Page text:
US investor Michael Calvey, accused of embezzlement in Russia, has been released from custody and placed under house arrest, Moscow’s Basmanny Court ruled on Thursday.
The fraud investigation of the Baring Vostok founder has also been extended until August 13. The businessman, who is accused of embezzling $37.5 million, was released from custody in the courtroom.
The court’s decision was based on Calvey’s solid reputation in Russia as well as his investment projects and charitable activities.
“The investigation established that Calvey has stable social connections in Moscow, a lot of people vouched for him, he has a permanent job, develops investment projects in Russia, provides charitable assistance, including to sick children,” said investigator Lyudmila Samoylenko.
She added that the investigation took into account the fact that the businessman has real estate in Russia and three children that depend on him.
“I am ready to assure the court that I will comply with all the conditions of house arrest. I do not ask the court to believe in my innocence and innocence of my colleagues, but I ask the court to believe in my readiness to prove it,” Calvey said in court.
“For me, the question of my innocence is a question of my honor, my reputation, which I have been creating all my life. For me, fleeing Russia in connection with a criminal case is tantamount to admitting guilt, tantamount to self-destruction. (…) My whole life is in Russia and everything that I have done over the past almost 30 years is proof of that,” he added.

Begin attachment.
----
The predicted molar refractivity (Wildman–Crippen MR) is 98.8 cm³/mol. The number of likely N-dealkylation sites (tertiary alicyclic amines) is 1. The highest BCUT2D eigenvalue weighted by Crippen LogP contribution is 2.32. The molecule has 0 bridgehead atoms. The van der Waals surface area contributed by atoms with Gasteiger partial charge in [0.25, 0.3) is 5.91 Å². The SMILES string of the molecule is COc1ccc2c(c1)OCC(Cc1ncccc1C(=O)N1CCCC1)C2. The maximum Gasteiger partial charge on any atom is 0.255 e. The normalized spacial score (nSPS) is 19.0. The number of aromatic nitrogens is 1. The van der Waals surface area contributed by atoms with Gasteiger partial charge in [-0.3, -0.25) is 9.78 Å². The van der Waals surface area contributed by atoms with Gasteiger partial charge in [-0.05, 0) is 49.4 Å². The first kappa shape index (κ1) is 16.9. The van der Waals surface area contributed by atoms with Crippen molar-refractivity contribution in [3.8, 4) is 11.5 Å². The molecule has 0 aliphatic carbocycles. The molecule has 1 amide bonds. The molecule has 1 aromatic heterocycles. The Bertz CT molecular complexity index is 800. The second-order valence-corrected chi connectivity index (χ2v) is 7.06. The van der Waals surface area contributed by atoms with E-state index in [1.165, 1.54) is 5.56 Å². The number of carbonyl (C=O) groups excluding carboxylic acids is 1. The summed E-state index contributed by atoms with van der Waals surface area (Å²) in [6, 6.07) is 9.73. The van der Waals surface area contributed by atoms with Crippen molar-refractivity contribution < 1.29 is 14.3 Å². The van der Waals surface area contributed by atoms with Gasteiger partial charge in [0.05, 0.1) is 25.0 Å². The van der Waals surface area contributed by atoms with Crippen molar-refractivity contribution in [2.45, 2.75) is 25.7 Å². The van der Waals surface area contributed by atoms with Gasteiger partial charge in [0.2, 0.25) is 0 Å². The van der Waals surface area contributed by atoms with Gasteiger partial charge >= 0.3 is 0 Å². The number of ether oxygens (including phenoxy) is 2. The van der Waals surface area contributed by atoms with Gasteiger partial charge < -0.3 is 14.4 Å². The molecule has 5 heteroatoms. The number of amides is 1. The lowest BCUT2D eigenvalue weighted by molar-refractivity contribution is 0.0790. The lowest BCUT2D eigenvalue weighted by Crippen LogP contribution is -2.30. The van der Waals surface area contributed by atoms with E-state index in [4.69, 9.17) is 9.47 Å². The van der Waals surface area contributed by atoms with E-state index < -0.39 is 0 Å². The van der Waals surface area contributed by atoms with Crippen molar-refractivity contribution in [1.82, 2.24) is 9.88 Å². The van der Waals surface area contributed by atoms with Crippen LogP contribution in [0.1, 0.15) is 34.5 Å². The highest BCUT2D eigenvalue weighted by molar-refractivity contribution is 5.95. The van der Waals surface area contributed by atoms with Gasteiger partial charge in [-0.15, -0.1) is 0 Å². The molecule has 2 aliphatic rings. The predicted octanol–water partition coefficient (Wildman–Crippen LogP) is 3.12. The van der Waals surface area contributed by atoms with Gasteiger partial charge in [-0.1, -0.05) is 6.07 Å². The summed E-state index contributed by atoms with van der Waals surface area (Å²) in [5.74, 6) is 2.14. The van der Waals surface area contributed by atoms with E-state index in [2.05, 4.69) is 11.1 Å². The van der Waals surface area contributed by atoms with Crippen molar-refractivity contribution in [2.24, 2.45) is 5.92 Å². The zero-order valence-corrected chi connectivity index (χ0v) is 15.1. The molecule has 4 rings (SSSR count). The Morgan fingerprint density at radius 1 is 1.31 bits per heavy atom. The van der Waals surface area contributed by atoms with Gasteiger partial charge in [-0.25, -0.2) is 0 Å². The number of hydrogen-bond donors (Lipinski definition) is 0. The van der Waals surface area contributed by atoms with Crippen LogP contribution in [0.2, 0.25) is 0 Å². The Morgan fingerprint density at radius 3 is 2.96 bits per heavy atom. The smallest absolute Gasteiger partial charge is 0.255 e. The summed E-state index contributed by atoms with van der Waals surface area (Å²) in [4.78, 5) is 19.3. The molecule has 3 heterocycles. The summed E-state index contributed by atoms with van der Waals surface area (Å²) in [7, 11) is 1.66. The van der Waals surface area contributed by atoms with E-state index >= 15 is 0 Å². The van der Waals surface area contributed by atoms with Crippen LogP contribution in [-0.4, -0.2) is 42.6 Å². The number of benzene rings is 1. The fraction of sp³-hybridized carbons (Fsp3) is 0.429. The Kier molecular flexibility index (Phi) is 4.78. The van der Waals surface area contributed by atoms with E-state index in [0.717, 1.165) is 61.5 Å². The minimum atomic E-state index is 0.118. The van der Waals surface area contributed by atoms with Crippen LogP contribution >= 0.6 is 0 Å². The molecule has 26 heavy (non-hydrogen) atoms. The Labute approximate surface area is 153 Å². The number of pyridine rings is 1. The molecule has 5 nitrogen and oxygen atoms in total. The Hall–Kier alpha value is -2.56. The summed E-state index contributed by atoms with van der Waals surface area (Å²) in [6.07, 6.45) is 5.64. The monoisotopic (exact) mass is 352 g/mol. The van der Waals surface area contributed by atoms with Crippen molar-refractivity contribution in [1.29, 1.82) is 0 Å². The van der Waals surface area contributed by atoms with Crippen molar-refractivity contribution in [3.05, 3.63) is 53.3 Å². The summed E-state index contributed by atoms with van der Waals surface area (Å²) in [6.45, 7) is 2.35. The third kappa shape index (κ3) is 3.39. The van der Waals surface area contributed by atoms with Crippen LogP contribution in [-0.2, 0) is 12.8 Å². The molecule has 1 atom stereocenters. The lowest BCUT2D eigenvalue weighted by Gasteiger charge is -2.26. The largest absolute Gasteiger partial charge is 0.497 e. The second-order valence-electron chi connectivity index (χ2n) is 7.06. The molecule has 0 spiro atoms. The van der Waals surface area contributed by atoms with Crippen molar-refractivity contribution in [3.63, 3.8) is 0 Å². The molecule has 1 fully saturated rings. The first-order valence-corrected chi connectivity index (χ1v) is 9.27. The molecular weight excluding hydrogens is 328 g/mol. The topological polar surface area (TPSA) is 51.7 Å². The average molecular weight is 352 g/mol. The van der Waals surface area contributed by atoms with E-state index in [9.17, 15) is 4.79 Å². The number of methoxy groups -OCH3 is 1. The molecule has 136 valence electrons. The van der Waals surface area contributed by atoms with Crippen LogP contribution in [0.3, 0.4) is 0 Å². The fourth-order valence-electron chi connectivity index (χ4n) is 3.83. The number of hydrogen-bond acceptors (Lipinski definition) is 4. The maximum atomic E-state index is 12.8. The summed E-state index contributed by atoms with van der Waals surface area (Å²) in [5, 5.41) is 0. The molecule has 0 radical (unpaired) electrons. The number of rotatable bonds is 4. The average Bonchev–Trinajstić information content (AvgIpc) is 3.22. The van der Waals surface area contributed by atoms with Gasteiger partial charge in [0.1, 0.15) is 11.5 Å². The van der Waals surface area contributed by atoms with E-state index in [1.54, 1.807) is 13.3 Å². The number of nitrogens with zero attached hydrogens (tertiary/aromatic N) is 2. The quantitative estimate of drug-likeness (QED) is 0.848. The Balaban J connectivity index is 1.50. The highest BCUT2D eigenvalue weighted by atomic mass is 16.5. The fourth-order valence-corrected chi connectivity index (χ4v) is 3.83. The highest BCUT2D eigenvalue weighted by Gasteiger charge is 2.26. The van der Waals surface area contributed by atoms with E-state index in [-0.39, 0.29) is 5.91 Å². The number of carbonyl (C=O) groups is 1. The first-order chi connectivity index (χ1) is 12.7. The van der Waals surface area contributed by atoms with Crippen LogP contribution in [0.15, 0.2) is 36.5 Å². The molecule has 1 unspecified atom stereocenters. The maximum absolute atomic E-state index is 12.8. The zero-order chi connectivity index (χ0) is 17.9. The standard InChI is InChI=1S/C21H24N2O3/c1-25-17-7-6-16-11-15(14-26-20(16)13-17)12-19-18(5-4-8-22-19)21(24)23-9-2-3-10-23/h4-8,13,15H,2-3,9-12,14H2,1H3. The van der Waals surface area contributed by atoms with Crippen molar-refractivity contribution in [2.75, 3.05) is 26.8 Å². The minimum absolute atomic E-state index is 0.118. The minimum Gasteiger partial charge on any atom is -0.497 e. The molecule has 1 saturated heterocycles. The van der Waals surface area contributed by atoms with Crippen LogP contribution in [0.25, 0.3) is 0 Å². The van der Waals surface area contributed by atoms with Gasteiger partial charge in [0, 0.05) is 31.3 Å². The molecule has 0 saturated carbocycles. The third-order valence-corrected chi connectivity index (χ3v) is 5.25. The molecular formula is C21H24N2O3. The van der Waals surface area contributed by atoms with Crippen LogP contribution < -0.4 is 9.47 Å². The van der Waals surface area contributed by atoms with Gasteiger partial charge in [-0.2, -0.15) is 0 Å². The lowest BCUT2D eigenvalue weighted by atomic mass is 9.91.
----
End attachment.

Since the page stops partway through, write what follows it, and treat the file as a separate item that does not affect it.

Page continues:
According to Calvey, the criminal case is linked to a business conflict and a “desperate attempt by partners-opponents of Baring Vostok, who chose a strange way of protecting their interests,” to escape responsibility for the withdrawal of Uniastrium Bank’s assets and to avoid an additional issue with Vostochny Bank’s shares.
The American businessman was arrested in February, along with three other executives from his fund, accused of embezzling 2.5 billion rubles ($37 million) from Vostochny Bank via a fraudulent scheme.
According to investigators, Calvey and his associates persuaded the bank’s board to accept shares in a company instead of paying off a debt. While the shares were said to be worth over 3 billion rubles ($45 million), their actual value was 600,000 rubles ($9,000).
If found guilty, Calvey could receive up to 10 years in prison along with a fine of up to one million rubles ($15,000).
The head of the Russian Direct Investment Fund, Kirill Dmitriev, welcomed the court’s decision on Calvey’s release from custody.
“The ruling by the court to soften the measure of restraint for Michael Calvey, founder and senior partner of Baring Vostok Capital Partners (BVCP), has been positively viewed by our co-investors,” he said.
Dmitriev added he will continue efforts on behalf of other BVCP employees who are still in custody.
“I hope that resolution of corporate conflicts in a criminal court will become a thing of the past in Russia,” said Dmitriev, adding his organization will continue to work with Baring Vostok on new investments.